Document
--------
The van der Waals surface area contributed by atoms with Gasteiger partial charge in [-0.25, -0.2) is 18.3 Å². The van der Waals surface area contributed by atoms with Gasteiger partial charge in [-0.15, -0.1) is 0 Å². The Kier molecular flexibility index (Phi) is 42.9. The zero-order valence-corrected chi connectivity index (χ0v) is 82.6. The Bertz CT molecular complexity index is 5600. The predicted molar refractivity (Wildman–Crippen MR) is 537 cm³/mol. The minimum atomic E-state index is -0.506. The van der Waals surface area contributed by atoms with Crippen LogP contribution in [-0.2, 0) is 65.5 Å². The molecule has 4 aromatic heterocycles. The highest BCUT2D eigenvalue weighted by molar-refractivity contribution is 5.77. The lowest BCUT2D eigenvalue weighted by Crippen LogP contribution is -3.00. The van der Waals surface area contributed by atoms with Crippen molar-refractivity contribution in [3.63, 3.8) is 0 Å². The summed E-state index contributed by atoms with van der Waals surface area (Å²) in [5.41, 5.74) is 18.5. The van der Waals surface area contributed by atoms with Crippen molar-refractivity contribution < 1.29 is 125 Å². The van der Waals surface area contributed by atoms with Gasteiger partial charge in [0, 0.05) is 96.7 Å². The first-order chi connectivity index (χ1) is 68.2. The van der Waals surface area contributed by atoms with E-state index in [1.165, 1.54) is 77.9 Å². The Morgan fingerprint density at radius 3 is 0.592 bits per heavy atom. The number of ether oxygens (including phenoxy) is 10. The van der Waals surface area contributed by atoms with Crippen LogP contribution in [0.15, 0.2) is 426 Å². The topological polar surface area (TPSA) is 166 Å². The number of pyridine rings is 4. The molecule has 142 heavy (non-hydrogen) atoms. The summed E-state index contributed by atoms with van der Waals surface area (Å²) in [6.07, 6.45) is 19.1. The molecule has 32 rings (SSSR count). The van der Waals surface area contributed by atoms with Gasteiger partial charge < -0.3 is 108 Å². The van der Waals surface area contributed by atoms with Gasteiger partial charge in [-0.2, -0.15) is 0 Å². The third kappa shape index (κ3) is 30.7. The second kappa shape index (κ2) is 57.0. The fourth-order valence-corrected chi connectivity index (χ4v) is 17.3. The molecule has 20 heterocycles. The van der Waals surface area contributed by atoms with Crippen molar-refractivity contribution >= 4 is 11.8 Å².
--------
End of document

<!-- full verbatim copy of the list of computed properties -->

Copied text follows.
The van der Waals surface area contributed by atoms with Gasteiger partial charge in [-0.25, -0.2) is 18.3 Å². The van der Waals surface area contributed by atoms with Gasteiger partial charge in [-0.15, -0.1) is 0 Å². The Kier molecular flexibility index (Phi) is 42.9. The zero-order valence-corrected chi connectivity index (χ0v) is 82.6. The Bertz CT molecular complexity index is 5600. The predicted molar refractivity (Wildman–Crippen MR) is 537 cm³/mol. The minimum atomic E-state index is -0.506. The van der Waals surface area contributed by atoms with Crippen LogP contribution in [-0.2, 0) is 65.5 Å². The molecule has 4 aromatic heterocycles. The highest BCUT2D eigenvalue weighted by molar-refractivity contribution is 5.77. The lowest BCUT2D eigenvalue weighted by Crippen LogP contribution is -3.00. The van der Waals surface area contributed by atoms with Crippen molar-refractivity contribution in [3.63, 3.8) is 0 Å². The summed E-state index contributed by atoms with van der Waals surface area (Å²) in [5.41, 5.74) is 18.5. The van der Waals surface area contributed by atoms with Crippen molar-refractivity contribution < 1.29 is 125 Å². The van der Waals surface area contributed by atoms with Gasteiger partial charge in [0, 0.05) is 96.7 Å². The first-order chi connectivity index (χ1) is 68.2. The van der Waals surface area contributed by atoms with E-state index in [1.165, 1.54) is 77.9 Å². The Morgan fingerprint density at radius 3 is 0.592 bits per heavy atom. The number of ether oxygens (including phenoxy) is 10. The van der Waals surface area contributed by atoms with Crippen LogP contribution in [0.15, 0.2) is 426 Å². The topological polar surface area (TPSA) is 166 Å². The number of pyridine rings is 4. The molecule has 142 heavy (non-hydrogen) atoms. The summed E-state index contributed by atoms with van der Waals surface area (Å²) in [6.07, 6.45) is 19.1. The molecule has 32 rings (SSSR count). The van der Waals surface area contributed by atoms with Gasteiger partial charge < -0.3 is 108 Å². The van der Waals surface area contributed by atoms with Gasteiger partial charge in [-0.2, -0.15) is 0 Å². The third kappa shape index (κ3) is 30.7. The second kappa shape index (κ2) is 57.0. The fourth-order valence-corrected chi connectivity index (χ4v) is 17.3. The molecule has 20 heterocycles. The van der Waals surface area contributed by atoms with Crippen molar-refractivity contribution >= 4 is 11.8 Å².